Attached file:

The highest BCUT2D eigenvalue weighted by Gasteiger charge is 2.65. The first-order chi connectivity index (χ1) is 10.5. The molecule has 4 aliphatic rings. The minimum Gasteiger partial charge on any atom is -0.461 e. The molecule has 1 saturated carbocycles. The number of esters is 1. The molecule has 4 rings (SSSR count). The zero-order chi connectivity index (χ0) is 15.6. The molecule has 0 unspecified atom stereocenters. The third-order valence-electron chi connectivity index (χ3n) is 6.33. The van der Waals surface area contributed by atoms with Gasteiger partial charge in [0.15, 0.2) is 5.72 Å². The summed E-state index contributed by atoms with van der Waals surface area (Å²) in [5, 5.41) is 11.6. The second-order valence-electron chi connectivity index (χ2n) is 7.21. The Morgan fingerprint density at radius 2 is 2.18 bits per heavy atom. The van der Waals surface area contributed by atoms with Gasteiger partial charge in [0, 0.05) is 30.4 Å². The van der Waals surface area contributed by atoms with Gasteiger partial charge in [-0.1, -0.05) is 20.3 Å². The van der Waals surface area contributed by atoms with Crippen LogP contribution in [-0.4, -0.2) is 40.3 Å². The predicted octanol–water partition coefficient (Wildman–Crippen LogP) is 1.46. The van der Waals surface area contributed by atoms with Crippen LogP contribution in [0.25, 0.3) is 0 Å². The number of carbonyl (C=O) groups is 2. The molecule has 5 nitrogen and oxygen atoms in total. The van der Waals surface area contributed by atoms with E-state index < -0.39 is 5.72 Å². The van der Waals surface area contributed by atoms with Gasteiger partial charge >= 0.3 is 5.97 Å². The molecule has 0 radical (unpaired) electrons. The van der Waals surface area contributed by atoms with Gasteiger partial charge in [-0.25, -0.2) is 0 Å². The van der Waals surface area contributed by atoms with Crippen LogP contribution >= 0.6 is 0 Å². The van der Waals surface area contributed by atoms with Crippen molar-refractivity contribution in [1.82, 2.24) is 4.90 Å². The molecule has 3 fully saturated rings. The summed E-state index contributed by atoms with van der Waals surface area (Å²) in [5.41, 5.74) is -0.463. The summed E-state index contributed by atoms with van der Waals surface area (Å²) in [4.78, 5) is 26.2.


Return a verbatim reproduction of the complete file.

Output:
The highest BCUT2D eigenvalue weighted by Gasteiger charge is 2.65. The first-order chi connectivity index (χ1) is 10.5. The molecule has 4 aliphatic rings. The minimum Gasteiger partial charge on any atom is -0.461 e. The molecule has 1 saturated carbocycles. The number of esters is 1. The molecule has 4 rings (SSSR count). The zero-order chi connectivity index (χ0) is 15.6. The molecule has 0 unspecified atom stereocenters. The third-order valence-electron chi connectivity index (χ3n) is 6.33. The van der Waals surface area contributed by atoms with Gasteiger partial charge in [0.15, 0.2) is 5.72 Å². The summed E-state index contributed by atoms with van der Waals surface area (Å²) in [5, 5.41) is 11.6. The second-order valence-electron chi connectivity index (χ2n) is 7.21. The Morgan fingerprint density at radius 2 is 2.18 bits per heavy atom. The van der Waals surface area contributed by atoms with Gasteiger partial charge in [0, 0.05) is 30.4 Å². The van der Waals surface area contributed by atoms with Gasteiger partial charge in [-0.1, -0.05) is 20.3 Å². The van der Waals surface area contributed by atoms with Crippen LogP contribution in [-0.4, -0.2) is 40.3 Å². The predicted octanol–water partition coefficient (Wildman–Crippen LogP) is 1.46. The van der Waals surface area contributed by atoms with Crippen LogP contribution in [0.25, 0.3) is 0 Å². The number of carbonyl (C=O) groups is 2. The molecule has 5 nitrogen and oxygen atoms in total. The van der Waals surface area contributed by atoms with E-state index < -0.39 is 5.72 Å². The van der Waals surface area contributed by atoms with Gasteiger partial charge >= 0.3 is 5.97 Å². The molecule has 0 radical (unpaired) electrons. The van der Waals surface area contributed by atoms with Gasteiger partial charge in [-0.25, -0.2) is 0 Å². The van der Waals surface area contributed by atoms with Crippen LogP contribution >= 0.6 is 0 Å². The van der Waals surface area contributed by atoms with Crippen molar-refractivity contribution in [1.82, 2.24) is 4.90 Å². The molecule has 3 fully saturated rings. The summed E-state index contributed by atoms with van der Waals surface area (Å²) in [5.41, 5.74) is -0.463. The summed E-state index contributed by atoms with van der Waals surface area (Å²) in [4.78, 5) is 26.2.